We’ll save you the suspense and let you know upfront: Yes. CBD can stimulate your pet’s appetite. But what’s most important to know is how and why CBD works so you can get your furry family the very best treatment available. You’ll also want to know why CBD is often superior to prescription appetite stimulants.
Where those medications only have one mechanism of action: chemically increasing appetite (along with potentially nasty side effects), CBD treats many underlying conditions, including poor appetite. The resulting holistic treatment is more effective, safer on your fur babies, and promotes general well-being better than any prescription medication ever could.
To start, let’s get to the bottom of what causes poor appetites in the first place.
What Causes Low Appetite in Pets?
Most people think an upset stomach or gastrointestinal issue must be stifling their pet’s appetite. And while that could be the problem, there are so many factors that can affect your pet’s appetite. Below are a few common causes and how to spot them in your fur baby.
1- Upset Stomach
This is the most obvious culprit for a pet not eating. Symptoms to look for include:
- Vomiting or diarrhea
- Lack of appetite
- Licking lips or the air (dogs)
- Nausea (dogs will have abnormal drooling)
Monitor your pet to see if these symptoms improve over a day or two. If they begin eating normally again within 2 days, it’s highly likely they just had an upset stomach. Anything beyond that calls for a visit to your vet. And if your pet shows any severe symptoms like continuous vomiting, fever, or bloody stool, get them medical attention immediately.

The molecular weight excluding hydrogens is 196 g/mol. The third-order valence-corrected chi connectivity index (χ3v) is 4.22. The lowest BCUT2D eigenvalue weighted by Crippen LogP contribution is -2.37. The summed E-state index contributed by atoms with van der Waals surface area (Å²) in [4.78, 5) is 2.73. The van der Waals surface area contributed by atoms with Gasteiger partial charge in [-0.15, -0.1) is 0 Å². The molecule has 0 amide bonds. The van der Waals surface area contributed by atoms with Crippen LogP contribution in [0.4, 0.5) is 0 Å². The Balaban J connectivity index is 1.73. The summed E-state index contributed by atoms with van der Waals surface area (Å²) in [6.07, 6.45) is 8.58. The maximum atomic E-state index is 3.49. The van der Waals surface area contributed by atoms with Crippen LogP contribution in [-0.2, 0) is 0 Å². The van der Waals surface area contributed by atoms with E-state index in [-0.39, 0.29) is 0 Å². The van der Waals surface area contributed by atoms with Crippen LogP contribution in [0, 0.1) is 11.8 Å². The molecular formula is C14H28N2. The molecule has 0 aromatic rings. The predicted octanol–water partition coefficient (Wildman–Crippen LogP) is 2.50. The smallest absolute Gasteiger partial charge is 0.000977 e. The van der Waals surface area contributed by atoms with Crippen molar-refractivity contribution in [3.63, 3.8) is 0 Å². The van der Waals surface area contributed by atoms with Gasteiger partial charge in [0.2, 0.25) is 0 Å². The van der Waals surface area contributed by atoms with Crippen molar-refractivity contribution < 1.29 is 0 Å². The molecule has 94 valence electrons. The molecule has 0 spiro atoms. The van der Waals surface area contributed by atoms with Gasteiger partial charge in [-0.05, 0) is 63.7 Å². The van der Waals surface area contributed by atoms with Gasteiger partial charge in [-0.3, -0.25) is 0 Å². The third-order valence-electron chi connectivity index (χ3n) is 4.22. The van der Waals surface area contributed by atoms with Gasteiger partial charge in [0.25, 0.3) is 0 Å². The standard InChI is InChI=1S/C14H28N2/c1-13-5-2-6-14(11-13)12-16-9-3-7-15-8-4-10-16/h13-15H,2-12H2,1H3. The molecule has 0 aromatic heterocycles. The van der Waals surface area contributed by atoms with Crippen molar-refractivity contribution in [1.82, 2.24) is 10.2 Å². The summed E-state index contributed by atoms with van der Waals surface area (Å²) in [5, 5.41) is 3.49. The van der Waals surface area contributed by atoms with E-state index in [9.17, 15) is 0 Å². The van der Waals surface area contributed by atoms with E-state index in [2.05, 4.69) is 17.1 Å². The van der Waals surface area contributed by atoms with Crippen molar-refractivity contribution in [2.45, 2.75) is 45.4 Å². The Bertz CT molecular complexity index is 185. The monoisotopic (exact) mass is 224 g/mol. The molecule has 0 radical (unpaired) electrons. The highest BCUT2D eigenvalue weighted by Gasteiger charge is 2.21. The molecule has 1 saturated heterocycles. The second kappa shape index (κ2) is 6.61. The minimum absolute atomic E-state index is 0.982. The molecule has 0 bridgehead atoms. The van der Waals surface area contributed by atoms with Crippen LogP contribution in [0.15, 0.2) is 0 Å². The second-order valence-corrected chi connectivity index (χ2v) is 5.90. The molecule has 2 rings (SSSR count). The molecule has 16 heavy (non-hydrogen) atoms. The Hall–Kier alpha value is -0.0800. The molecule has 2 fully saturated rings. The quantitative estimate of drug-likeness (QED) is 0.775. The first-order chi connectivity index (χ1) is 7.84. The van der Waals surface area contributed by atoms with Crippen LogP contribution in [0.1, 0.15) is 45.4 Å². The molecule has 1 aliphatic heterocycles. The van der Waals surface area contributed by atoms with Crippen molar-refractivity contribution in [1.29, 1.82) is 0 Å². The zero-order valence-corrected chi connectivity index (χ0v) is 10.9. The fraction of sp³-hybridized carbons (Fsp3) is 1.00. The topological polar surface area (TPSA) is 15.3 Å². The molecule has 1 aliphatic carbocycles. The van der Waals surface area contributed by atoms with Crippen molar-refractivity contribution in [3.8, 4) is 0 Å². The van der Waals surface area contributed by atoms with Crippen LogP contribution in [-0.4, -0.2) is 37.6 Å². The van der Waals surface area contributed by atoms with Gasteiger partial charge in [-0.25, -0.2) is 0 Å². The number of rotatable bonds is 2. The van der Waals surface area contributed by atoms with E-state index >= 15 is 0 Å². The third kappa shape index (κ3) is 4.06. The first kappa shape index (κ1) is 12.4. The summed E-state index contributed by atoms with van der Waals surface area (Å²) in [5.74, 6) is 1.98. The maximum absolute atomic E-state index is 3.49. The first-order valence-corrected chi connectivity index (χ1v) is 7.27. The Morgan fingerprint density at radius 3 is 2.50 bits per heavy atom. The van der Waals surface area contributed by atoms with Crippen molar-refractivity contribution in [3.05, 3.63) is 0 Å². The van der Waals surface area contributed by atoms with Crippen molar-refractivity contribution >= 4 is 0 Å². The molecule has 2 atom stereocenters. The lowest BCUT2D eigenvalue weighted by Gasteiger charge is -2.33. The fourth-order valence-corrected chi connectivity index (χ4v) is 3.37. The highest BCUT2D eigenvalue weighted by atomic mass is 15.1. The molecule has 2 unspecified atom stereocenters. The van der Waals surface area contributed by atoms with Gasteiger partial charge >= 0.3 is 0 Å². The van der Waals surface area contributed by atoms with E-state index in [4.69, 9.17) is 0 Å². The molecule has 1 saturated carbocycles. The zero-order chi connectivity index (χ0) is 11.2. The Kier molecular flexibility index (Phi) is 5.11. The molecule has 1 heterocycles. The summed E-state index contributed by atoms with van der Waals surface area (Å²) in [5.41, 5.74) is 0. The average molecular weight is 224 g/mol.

2- Anxiety and Stress
Just like their humans, your pet’s tummy is highly sensitive to anxiety and stress. Too much of either one can affect their appetite significantly. Changes in environment, loud noises, extended separation, and new people in the house can all spike your pet’s anxiety and stress. Some symptoms to look for here are:
- Destructive behavior
- Pacing or restlessness
- Uncharacteristic aggression
See if removing sources of stress and/or giving your pet plenty of exercise helps their symptoms. If so, anxiety and stress may be the issue.
Serious side effects are somewhat rare with prescription medications for animals. But a lack of research and training on drug side effects in pets means they may be the cause of your fur baby’s appetite loss. Some other indicators of an allergic reaction are:
- Swelling in the face
- Itchiness and excessive scratching
- Loss of appetite
- Depression and lethargy
Make sure to give your vet a call if you notice any of these after starting a new medication.
4- Behavioral Issues
Any pet owner knows their beloved pooch or feline friend is smarter than most give them credit. Their loss of appetite may not be a medical condition at all, but simply their own cleverness working against them (and you, the worrying parent).
For example, if you routinely offer your pet treats or human food when they refuse their food, you could be reinforcing a problematic behavior. They’re learning that refusing their food or crying out will get them a far tastier meal.